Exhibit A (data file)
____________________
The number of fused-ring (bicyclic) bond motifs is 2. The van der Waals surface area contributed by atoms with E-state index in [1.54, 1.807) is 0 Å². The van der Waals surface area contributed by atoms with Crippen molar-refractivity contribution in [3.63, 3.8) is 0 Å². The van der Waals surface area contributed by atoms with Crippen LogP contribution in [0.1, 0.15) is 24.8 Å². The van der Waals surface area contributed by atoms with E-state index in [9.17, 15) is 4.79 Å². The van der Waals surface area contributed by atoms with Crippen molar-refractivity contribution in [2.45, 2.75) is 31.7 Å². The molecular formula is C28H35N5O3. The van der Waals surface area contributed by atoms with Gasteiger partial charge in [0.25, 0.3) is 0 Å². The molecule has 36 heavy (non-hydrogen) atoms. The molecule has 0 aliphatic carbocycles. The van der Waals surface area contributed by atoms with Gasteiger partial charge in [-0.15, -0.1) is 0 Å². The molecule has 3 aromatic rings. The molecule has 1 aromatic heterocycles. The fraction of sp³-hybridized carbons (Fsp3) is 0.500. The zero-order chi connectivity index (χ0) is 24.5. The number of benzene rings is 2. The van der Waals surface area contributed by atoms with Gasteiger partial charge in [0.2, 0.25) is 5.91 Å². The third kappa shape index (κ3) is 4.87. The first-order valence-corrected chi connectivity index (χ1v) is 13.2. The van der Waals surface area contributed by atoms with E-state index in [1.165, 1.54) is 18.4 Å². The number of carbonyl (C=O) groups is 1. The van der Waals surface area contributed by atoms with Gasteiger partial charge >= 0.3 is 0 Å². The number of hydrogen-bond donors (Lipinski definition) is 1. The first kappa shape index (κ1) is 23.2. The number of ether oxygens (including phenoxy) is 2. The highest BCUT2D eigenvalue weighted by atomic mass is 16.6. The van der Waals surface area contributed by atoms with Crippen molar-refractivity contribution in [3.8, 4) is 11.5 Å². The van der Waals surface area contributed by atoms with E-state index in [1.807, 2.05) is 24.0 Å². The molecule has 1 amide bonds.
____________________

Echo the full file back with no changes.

The number of fused-ring (bicyclic) bond motifs is 2. The van der Waals surface area contributed by atoms with E-state index in [1.54, 1.807) is 0 Å². The van der Waals surface area contributed by atoms with Crippen molar-refractivity contribution in [3.63, 3.8) is 0 Å². The van der Waals surface area contributed by atoms with Crippen LogP contribution in [0.1, 0.15) is 24.8 Å². The van der Waals surface area contributed by atoms with E-state index in [9.17, 15) is 4.79 Å². The van der Waals surface area contributed by atoms with Crippen molar-refractivity contribution in [2.45, 2.75) is 31.7 Å². The molecular formula is C28H35N5O3. The van der Waals surface area contributed by atoms with Gasteiger partial charge in [0.25, 0.3) is 0 Å². The molecule has 36 heavy (non-hydrogen) atoms. The molecule has 0 aliphatic carbocycles. The van der Waals surface area contributed by atoms with Gasteiger partial charge in [-0.15, -0.1) is 0 Å². The molecule has 3 aromatic rings. The molecule has 1 aromatic heterocycles. The fraction of sp³-hybridized carbons (Fsp3) is 0.500. The zero-order chi connectivity index (χ0) is 24.5. The number of benzene rings is 2. The van der Waals surface area contributed by atoms with Gasteiger partial charge in [0.2, 0.25) is 5.91 Å². The third kappa shape index (κ3) is 4.87. The first-order valence-corrected chi connectivity index (χ1v) is 13.2. The van der Waals surface area contributed by atoms with E-state index in [1.165, 1.54) is 18.4 Å². The number of carbonyl (C=O) groups is 1. The van der Waals surface area contributed by atoms with Gasteiger partial charge >= 0.3 is 0 Å². The number of hydrogen-bond donors (Lipinski definition) is 1. The first kappa shape index (κ1) is 23.2. The number of ether oxygens (including phenoxy) is 2. The highest BCUT2D eigenvalue weighted by atomic mass is 16.6. The van der Waals surface area contributed by atoms with Crippen molar-refractivity contribution in [3.8, 4) is 11.5 Å². The van der Waals surface area contributed by atoms with E-state index in [1.807, 2.05) is 24.0 Å². The molecule has 1 amide bonds.